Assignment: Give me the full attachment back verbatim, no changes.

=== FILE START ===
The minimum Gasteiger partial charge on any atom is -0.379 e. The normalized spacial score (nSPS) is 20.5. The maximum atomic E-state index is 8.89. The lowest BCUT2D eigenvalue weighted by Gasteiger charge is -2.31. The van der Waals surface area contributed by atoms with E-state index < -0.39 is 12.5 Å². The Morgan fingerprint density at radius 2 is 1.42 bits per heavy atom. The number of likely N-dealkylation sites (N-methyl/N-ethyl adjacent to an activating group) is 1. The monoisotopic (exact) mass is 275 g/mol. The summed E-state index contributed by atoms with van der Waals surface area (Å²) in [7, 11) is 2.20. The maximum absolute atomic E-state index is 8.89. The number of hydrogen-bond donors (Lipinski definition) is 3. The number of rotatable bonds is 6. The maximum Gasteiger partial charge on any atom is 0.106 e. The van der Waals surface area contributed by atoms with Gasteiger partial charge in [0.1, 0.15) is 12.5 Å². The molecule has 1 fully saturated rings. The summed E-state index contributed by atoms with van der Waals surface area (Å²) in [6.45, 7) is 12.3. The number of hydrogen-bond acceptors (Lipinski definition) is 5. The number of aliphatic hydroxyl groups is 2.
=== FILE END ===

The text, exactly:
The minimum Gasteiger partial charge on any atom is -0.379 e. The normalized spacial score (nSPS) is 20.5. The maximum atomic E-state index is 8.89. The lowest BCUT2D eigenvalue weighted by Gasteiger charge is -2.31. The van der Waals surface area contributed by atoms with E-state index < -0.39 is 12.5 Å². The Morgan fingerprint density at radius 2 is 1.42 bits per heavy atom. The number of likely N-dealkylation sites (N-methyl/N-ethyl adjacent to an activating group) is 1. The monoisotopic (exact) mass is 275 g/mol. The summed E-state index contributed by atoms with van der Waals surface area (Å²) in [7, 11) is 2.20. The maximum absolute atomic E-state index is 8.89. The number of hydrogen-bond donors (Lipinski definition) is 3. The number of rotatable bonds is 6. The maximum Gasteiger partial charge on any atom is 0.106 e. The van der Waals surface area contributed by atoms with Gasteiger partial charge in [0.1, 0.15) is 12.5 Å². The molecule has 1 fully saturated rings. The summed E-state index contributed by atoms with van der Waals surface area (Å²) in [6.45, 7) is 12.3. The number of hydrogen-bond acceptors (Lipinski definition) is 5. The number of aliphatic hydroxyl groups is 2.